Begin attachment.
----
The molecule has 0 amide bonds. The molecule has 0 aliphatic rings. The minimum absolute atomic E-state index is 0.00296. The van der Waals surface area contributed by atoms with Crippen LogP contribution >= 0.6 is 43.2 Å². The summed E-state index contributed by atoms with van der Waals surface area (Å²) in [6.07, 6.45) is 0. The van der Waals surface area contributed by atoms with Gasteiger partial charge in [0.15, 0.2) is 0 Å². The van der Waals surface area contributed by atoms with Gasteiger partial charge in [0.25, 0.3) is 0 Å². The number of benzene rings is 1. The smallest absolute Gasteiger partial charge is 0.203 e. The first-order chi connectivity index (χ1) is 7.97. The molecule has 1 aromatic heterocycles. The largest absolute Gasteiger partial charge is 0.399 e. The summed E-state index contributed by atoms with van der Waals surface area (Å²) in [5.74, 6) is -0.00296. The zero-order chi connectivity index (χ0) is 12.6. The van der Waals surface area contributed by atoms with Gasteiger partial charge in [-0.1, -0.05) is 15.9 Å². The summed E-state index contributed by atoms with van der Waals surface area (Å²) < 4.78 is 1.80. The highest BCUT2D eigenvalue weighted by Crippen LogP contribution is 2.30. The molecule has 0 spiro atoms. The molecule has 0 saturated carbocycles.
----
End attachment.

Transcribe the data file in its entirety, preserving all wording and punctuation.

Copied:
The molecule has 0 amide bonds. The molecule has 0 aliphatic rings. The minimum absolute atomic E-state index is 0.00296. The van der Waals surface area contributed by atoms with Crippen LogP contribution >= 0.6 is 43.2 Å². The summed E-state index contributed by atoms with van der Waals surface area (Å²) in [6.07, 6.45) is 0. The van der Waals surface area contributed by atoms with Gasteiger partial charge in [0.15, 0.2) is 0 Å². The van der Waals surface area contributed by atoms with Gasteiger partial charge in [0.25, 0.3) is 0 Å². The number of benzene rings is 1. The smallest absolute Gasteiger partial charge is 0.203 e. The first-order chi connectivity index (χ1) is 7.97. The molecule has 1 aromatic heterocycles. The largest absolute Gasteiger partial charge is 0.399 e. The summed E-state index contributed by atoms with van der Waals surface area (Å²) in [5.74, 6) is -0.00296. The zero-order chi connectivity index (χ0) is 12.6. The van der Waals surface area contributed by atoms with Gasteiger partial charge in [-0.1, -0.05) is 15.9 Å². The summed E-state index contributed by atoms with van der Waals surface area (Å²) < 4.78 is 1.80. The highest BCUT2D eigenvalue weighted by Crippen LogP contribution is 2.30. The molecule has 0 spiro atoms. The molecule has 0 saturated carbocycles.